Celan

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About Celan

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  1. Mmkay, will they come out and announce already?! It's driving me a little crazy now that they keep teasing two of the original Fallout creators working on a new game, and did an interview blurb with them standing under the Fallout New Vegas sign. I don't think it's probably a Fallout game, sooo.... WAT!!!
  2. This is kind of in developer-ease but I guess it's cool to get confirmation that Obsidian is making another RPG, this one obviously with some publisher backing which could be a good or bad thing. http://www.gameinformer.com/b/features/archive/2017/12/14/take-two-announces-new-publishing-label-private-division.aspx?utm_content=bufferd6bea&utm_medium=social&utm_source=twitter.com&utm_campaign=buffer
  3. That's what I was thinking. The BF went to college that way. He sometimes says he regrets not staying in to get his pension, though. I've written more, too, that's waiting on the post-moot stuff to get done.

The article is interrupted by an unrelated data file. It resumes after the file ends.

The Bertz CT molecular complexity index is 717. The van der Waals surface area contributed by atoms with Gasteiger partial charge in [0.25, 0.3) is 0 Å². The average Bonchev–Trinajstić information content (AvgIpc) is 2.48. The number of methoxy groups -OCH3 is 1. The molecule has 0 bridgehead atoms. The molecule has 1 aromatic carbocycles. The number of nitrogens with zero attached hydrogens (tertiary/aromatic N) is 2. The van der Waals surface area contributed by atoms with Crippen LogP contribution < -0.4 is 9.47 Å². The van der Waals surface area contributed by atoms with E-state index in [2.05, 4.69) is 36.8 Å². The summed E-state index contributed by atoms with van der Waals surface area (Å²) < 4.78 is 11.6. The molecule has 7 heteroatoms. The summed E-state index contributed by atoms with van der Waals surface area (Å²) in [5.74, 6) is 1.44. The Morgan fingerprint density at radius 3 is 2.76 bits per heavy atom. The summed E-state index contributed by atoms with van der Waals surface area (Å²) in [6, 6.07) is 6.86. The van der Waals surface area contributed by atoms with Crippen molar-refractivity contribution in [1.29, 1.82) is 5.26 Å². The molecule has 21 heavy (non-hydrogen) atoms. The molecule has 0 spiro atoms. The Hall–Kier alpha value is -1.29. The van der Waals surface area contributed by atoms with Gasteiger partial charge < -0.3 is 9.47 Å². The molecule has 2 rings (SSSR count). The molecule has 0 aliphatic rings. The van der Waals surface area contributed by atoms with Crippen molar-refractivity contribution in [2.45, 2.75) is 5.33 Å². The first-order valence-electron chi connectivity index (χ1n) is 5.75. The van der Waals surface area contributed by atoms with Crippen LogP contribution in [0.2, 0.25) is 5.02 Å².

4. I would settle for Bethesda adopting Obsidian's values about RPGs so that we get a really good, deep Fallout game. But that's probably not going to happen, either.
  5. Fair enough. And what I meant by saying the freakout is what made me take a stand is that prior to that, I was fairly neutral (no pun intended) albeit I tend to be business oriented in outlook. No fan of cable companies myself, but neither of our country's largely unaccountable bureaucrats. It's a rich man's game so I don't see any reason to get worked up, except when media personalities start screaming about how the world as we know it is coming to an end- with very little basis for their hysteria. The bullshit meter gets to pinging.
  6. Yeah, I'm rotting right away. Look, you have your thing, and you don't give a crap about how anyone sees it. But as with most things, there are two sides at least. If the internet descends into a smoking slag heap, you can definitely come back and say "I told you so." Meanwhile, I didn't sleep any better knowing the FCC was watching over me, and I won't sleep any worse knowing they're sent packing.
  7. Hence why I said "some people." Which the OIO would do jack all to prevent, and again, no one supporting it can show any results but they're all sure it's what is keeping the internet's lights on. So yeah.